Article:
Late, Late Show: Hmm, reduce to a half-hour, bring back Ferguson, maybe one guest per night. Definitely get rid of Reggie Watts, send him back to Comedy Bang-Bang, then cancel Comedy Bang-Bang.
Craig Kilborn: Since I took Kimmel from ABC, maybe ABC can put Kilborn back on the air, light hearted half-hour pop star interview show, which he'll probably quit in five years anyway, 'cause he's ungrateful.
Carson Daly: Fired.

Wayne, I’d have some tweaks to this – and you do know, none of this would ever in a million years happen, but anyway…


Give John Oliver an hour. 30 minutes is too short for him. They extended the recent Edward Snowden episode anyway.

With ABC tied to ESPN, ought to make Kilborn do double duty, make half hour of his show about sports and air on both networks. Or re-team him with Keith Olbermann.

More substantially, too soon to anoint James Corden ‘King of Late Night.’ Samantha Bee and Jason Jones should have taken over The Daily Show.

Why not a version of Marc Maron’s “WTF” interviews in the 1:30 am “Later”/Carson Daly spot?

What, nothing about Bill Maher?


Saturday, February 7, 2015

J.B. Smoove Reins It In

Catching comedian J.B. Smoove’s appearance on The Late Show With David Letterman on February 4, I found it interesting how this very physical comedian whose movements on stage are broad and big, adapted to being a seated guest on a late night talk show.

J.B. Smoove’s interactions with Letterman were still more physical than verbal – again, interesting, because Smoove is also very talkative as a performer. Paying tribute to Letterman because of his upcoming retirement, Smoove told Dave that he needed to strike a pose befitting his status as an icon, setting Letterman up nicely – he leaned back in his chair, arms behind his head, a “what me worry?” grin on his face and raised a blurred middle finger.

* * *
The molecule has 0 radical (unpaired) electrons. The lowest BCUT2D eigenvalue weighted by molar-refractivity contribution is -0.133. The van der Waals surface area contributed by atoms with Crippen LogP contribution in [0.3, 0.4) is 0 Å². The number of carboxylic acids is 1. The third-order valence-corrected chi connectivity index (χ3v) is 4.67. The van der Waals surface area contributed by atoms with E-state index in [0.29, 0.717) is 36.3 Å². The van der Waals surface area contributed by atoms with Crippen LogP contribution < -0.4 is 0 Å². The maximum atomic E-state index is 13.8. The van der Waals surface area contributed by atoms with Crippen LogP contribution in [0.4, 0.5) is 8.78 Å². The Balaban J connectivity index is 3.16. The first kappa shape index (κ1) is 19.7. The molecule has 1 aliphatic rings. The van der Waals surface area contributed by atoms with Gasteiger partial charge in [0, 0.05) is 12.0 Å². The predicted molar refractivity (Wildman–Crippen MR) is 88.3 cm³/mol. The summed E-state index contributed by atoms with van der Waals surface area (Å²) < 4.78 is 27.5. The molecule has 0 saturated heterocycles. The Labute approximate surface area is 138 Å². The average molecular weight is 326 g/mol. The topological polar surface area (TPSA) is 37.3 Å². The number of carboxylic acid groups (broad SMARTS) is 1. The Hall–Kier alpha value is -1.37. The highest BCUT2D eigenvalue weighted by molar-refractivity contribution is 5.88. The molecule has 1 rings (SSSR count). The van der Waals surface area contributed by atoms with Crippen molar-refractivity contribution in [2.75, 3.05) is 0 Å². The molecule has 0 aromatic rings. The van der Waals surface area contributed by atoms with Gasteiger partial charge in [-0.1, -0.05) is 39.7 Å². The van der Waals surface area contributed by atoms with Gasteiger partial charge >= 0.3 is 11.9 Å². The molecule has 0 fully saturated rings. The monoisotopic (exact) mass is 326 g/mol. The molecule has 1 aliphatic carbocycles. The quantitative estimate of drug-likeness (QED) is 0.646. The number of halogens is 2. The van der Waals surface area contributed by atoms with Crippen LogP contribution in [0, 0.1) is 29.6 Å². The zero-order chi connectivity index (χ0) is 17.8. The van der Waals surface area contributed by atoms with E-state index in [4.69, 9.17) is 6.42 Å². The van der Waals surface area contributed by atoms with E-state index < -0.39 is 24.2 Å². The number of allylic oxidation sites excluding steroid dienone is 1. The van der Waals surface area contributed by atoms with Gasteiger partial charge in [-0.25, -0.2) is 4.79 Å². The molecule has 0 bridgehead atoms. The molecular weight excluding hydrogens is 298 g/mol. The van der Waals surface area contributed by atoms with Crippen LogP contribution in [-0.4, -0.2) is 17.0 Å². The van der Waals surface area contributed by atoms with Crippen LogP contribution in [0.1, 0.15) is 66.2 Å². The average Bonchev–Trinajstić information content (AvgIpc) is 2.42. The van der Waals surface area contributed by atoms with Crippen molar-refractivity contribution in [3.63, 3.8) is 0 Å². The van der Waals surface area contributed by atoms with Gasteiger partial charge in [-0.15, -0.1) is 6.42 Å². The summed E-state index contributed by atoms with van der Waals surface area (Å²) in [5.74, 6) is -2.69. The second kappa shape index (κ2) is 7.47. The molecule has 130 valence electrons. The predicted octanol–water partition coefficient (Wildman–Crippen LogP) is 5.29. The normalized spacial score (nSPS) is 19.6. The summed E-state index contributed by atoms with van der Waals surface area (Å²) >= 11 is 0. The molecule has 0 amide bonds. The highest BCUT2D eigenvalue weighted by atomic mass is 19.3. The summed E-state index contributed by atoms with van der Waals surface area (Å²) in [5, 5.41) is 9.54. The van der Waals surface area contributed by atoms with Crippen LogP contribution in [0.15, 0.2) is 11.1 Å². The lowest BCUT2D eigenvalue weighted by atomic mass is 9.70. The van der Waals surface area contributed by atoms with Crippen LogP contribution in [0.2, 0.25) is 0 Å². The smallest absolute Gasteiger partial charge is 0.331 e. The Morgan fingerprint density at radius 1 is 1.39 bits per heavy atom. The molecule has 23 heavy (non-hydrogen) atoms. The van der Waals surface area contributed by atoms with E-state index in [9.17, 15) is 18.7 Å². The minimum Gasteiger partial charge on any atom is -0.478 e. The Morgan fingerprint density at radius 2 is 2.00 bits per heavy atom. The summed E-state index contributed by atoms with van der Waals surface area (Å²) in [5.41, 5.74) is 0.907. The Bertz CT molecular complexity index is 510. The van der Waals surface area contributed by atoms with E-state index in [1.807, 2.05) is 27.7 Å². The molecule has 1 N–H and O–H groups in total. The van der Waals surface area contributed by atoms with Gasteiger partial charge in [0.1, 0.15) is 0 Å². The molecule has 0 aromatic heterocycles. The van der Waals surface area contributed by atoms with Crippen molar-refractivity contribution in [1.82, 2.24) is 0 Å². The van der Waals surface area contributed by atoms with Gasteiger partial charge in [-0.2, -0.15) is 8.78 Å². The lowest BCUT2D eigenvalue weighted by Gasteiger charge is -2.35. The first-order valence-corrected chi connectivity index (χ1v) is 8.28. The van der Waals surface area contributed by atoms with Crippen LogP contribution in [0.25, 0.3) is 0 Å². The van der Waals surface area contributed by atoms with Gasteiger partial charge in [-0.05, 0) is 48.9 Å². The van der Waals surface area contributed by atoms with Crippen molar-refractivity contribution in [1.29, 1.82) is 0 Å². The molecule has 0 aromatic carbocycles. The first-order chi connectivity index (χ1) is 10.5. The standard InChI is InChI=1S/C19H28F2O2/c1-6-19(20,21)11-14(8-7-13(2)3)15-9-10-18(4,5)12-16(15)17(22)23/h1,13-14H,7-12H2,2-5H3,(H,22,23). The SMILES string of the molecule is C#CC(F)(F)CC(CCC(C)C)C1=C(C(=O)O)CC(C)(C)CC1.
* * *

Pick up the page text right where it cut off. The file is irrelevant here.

Smoove is no newbie either, and these two old pros were riffing and improvising within the physical limitations of staying seated. Smoove responded that he never wanted to be looking directly at the camera, striking a thoughtful pose of his own, then hitting on another bit of physical comedy.

“I just wanna be pointing things out,” Smoove said, stretching his arm out toward stage right, “like I’m on the grassy knoll. Something ain’t right over there!” Letterman chuckled in recognition in this surreal bit of humor that Smoove generated.

Sunday, June 29, 2014

Further Thoughts About Band-Dom and Mike Doughty

Having caught up to “Circles” by Mike Doughty, mentioned in a previous blog entry, I’m very much wondering why he chose to revisit his Soul Coughing songs in the way he did here. If I were reviewing the album, I’d only give it about one star out of five. Most of the revised versions find Doughty delivering the words with less feeling and more by rote than he did on the originals, and the backing music used is more monotonous and lacks the nuance that his old bandmates, however much he despises them, provided.

Just two tracks here really do anything different or worthwhile, and those are the songs “Mr. Bitterness” and “St. Louise Is Listening.” The former makes the song something different and more mysterious with an acoustic guitar treatment, and the latter cranks up the intensity with Doughty’s vocal, which adds a portentous tone different than the original.

The new version of “Super Bon Bon,” the song that first turned me on to Soul Coughing, is really disappointing, wrecked utterly by a needless and unnecessary chattering background vocal effect that Doughty has added here – even without that and/or without the original arrangement, this version would still seem flat.

I like both Soul Coughing and Doughty’s solo work, but Doughty said in his memoir “The Book of Drugs” and elsewhere that the Soul Coughing recordings aren’t how he envisioned those songs as the main author of them. If that’s so, and this is how he imagined the sound of these songs, then he really gained something better from those collaborators, even if they never got along.

It’s possible these versions could somehow grow on me over time – the enunciation of the words is in some cases clearer – but that alone isn’t enough, and sometimes overall sound and production is more important to great music. It’s not like Doughty can’t or doesn’t do that in his solo work – check out a short track like “More Bacon Than The Pan Can Handle” or for that matter, “Golden Delicious,” the album it’s on. It just appears that in revisiting the Soul Coughing songs he couldn’t help but let his conflicted feelings about that time hamper the work. There are countless creative things he could have done with those songs that weren’t attempted.